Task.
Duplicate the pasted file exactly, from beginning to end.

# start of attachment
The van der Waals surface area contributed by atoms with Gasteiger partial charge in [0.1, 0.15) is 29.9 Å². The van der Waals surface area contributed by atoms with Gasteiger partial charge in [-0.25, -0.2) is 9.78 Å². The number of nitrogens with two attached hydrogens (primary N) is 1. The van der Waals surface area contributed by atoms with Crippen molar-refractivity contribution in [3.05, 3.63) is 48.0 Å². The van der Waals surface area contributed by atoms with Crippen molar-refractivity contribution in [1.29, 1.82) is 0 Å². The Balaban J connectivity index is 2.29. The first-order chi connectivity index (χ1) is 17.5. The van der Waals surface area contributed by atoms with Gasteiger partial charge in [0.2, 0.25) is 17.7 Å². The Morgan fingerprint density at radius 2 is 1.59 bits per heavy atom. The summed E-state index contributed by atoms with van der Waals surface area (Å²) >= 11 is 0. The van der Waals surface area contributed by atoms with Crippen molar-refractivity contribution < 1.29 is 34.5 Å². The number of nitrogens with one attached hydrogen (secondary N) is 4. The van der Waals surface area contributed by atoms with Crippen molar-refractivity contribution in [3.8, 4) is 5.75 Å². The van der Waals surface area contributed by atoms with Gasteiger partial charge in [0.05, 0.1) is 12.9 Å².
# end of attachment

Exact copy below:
The van der Waals surface area contributed by atoms with Gasteiger partial charge in [0.1, 0.15) is 29.9 Å². The van der Waals surface area contributed by atoms with Gasteiger partial charge in [-0.25, -0.2) is 9.78 Å². The number of nitrogens with two attached hydrogens (primary N) is 1. The van der Waals surface area contributed by atoms with Crippen molar-refractivity contribution in [3.05, 3.63) is 48.0 Å². The van der Waals surface area contributed by atoms with Crippen molar-refractivity contribution in [1.29, 1.82) is 0 Å². The Balaban J connectivity index is 2.29. The first-order chi connectivity index (χ1) is 17.5. The van der Waals surface area contributed by atoms with Gasteiger partial charge in [0.2, 0.25) is 17.7 Å². The Morgan fingerprint density at radius 2 is 1.59 bits per heavy atom. The summed E-state index contributed by atoms with van der Waals surface area (Å²) >= 11 is 0. The van der Waals surface area contributed by atoms with Crippen molar-refractivity contribution < 1.29 is 34.5 Å². The number of nitrogens with one attached hydrogen (secondary N) is 4. The van der Waals surface area contributed by atoms with Crippen molar-refractivity contribution in [3.8, 4) is 5.75 Å². The van der Waals surface area contributed by atoms with Gasteiger partial charge in [0.05, 0.1) is 12.9 Å².